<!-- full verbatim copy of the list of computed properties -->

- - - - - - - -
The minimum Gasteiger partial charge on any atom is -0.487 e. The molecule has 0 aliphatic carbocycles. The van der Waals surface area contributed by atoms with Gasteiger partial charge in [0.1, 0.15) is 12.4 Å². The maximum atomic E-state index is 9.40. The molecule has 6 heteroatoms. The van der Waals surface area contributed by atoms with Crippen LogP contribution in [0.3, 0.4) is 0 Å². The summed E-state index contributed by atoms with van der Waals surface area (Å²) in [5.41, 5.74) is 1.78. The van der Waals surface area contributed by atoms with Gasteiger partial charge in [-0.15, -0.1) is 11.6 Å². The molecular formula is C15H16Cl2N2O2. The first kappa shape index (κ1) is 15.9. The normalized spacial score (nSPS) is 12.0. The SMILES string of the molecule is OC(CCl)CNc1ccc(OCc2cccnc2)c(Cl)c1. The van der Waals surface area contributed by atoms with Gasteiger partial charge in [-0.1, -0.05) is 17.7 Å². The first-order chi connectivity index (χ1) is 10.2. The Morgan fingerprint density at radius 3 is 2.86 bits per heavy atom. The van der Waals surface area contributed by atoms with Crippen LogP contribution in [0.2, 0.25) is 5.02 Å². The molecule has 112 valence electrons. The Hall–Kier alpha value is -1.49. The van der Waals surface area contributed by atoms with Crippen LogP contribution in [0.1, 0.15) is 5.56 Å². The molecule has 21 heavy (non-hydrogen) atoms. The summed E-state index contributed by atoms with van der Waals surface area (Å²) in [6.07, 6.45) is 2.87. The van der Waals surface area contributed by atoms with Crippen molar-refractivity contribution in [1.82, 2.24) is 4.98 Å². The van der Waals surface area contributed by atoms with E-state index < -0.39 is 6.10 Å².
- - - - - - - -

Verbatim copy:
The minimum Gasteiger partial charge on any atom is -0.487 e. The molecule has 0 aliphatic carbocycles. The van der Waals surface area contributed by atoms with Gasteiger partial charge in [0.1, 0.15) is 12.4 Å². The maximum atomic E-state index is 9.40. The molecule has 6 heteroatoms. The van der Waals surface area contributed by atoms with Crippen LogP contribution in [0.3, 0.4) is 0 Å². The summed E-state index contributed by atoms with van der Waals surface area (Å²) in [5.41, 5.74) is 1.78. The van der Waals surface area contributed by atoms with Gasteiger partial charge in [-0.15, -0.1) is 11.6 Å². The molecular formula is C15H16Cl2N2O2. The first kappa shape index (κ1) is 15.9. The normalized spacial score (nSPS) is 12.0. The SMILES string of the molecule is OC(CCl)CNc1ccc(OCc2cccnc2)c(Cl)c1. The van der Waals surface area contributed by atoms with Gasteiger partial charge in [-0.1, -0.05) is 17.7 Å². The first-order chi connectivity index (χ1) is 10.2. The Morgan fingerprint density at radius 3 is 2.86 bits per heavy atom. The van der Waals surface area contributed by atoms with Crippen LogP contribution in [0.2, 0.25) is 5.02 Å². The molecule has 112 valence electrons. The Hall–Kier alpha value is -1.49. The van der Waals surface area contributed by atoms with Crippen LogP contribution in [0.1, 0.15) is 5.56 Å². The molecule has 21 heavy (non-hydrogen) atoms. The summed E-state index contributed by atoms with van der Waals surface area (Å²) in [6.07, 6.45) is 2.87. The van der Waals surface area contributed by atoms with Crippen molar-refractivity contribution in [1.82, 2.24) is 4.98 Å². The van der Waals surface area contributed by atoms with E-state index < -0.39 is 6.10 Å².